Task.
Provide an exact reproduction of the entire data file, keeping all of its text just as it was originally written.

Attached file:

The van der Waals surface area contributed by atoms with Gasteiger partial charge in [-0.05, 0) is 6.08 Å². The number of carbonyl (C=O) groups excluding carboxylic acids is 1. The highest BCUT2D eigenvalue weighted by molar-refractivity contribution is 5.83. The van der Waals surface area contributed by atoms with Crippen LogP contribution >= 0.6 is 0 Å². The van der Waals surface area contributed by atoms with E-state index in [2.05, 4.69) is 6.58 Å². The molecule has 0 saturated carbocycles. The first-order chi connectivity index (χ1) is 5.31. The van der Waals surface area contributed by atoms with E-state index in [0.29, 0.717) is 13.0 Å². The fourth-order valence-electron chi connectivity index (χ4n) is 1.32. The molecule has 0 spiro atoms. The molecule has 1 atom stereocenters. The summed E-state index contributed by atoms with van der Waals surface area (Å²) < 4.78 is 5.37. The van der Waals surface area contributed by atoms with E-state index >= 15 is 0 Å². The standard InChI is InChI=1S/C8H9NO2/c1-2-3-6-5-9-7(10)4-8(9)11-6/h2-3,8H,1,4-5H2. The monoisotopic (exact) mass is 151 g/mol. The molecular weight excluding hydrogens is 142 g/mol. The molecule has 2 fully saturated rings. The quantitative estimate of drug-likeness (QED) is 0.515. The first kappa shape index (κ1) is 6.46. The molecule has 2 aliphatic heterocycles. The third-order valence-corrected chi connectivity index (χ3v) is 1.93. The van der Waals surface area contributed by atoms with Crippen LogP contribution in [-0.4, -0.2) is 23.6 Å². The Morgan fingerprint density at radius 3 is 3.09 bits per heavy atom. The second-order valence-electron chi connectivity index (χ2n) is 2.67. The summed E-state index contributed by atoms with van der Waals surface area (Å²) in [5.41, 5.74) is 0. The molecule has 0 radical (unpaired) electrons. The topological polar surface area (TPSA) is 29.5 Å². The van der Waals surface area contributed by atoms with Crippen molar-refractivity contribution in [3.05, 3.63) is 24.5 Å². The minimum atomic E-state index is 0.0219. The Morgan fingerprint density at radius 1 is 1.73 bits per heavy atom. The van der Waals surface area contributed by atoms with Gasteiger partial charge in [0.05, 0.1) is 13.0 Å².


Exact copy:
The van der Waals surface area contributed by atoms with Gasteiger partial charge in [-0.05, 0) is 6.08 Å². The number of carbonyl (C=O) groups excluding carboxylic acids is 1. The highest BCUT2D eigenvalue weighted by molar-refractivity contribution is 5.83. The van der Waals surface area contributed by atoms with Crippen LogP contribution >= 0.6 is 0 Å². The van der Waals surface area contributed by atoms with E-state index in [2.05, 4.69) is 6.58 Å². The molecule has 0 saturated carbocycles. The first-order chi connectivity index (χ1) is 5.31. The van der Waals surface area contributed by atoms with E-state index in [0.29, 0.717) is 13.0 Å². The fourth-order valence-electron chi connectivity index (χ4n) is 1.32. The molecule has 0 spiro atoms. The molecule has 1 atom stereocenters. The summed E-state index contributed by atoms with van der Waals surface area (Å²) < 4.78 is 5.37. The van der Waals surface area contributed by atoms with E-state index >= 15 is 0 Å². The standard InChI is InChI=1S/C8H9NO2/c1-2-3-6-5-9-7(10)4-8(9)11-6/h2-3,8H,1,4-5H2. The monoisotopic (exact) mass is 151 g/mol. The molecular weight excluding hydrogens is 142 g/mol. The molecule has 2 fully saturated rings. The quantitative estimate of drug-likeness (QED) is 0.515. The first kappa shape index (κ1) is 6.46. The molecule has 2 aliphatic heterocycles. The third-order valence-corrected chi connectivity index (χ3v) is 1.93. The van der Waals surface area contributed by atoms with Crippen LogP contribution in [-0.4, -0.2) is 23.6 Å². The Morgan fingerprint density at radius 3 is 3.09 bits per heavy atom. The second-order valence-electron chi connectivity index (χ2n) is 2.67. The summed E-state index contributed by atoms with van der Waals surface area (Å²) in [5.41, 5.74) is 0. The molecule has 0 radical (unpaired) electrons. The topological polar surface area (TPSA) is 29.5 Å². The van der Waals surface area contributed by atoms with Crippen molar-refractivity contribution in [3.05, 3.63) is 24.5 Å². The minimum atomic E-state index is 0.0219. The Morgan fingerprint density at radius 1 is 1.73 bits per heavy atom. The van der Waals surface area contributed by atoms with Gasteiger partial charge in [0.05, 0.1) is 13.0 Å².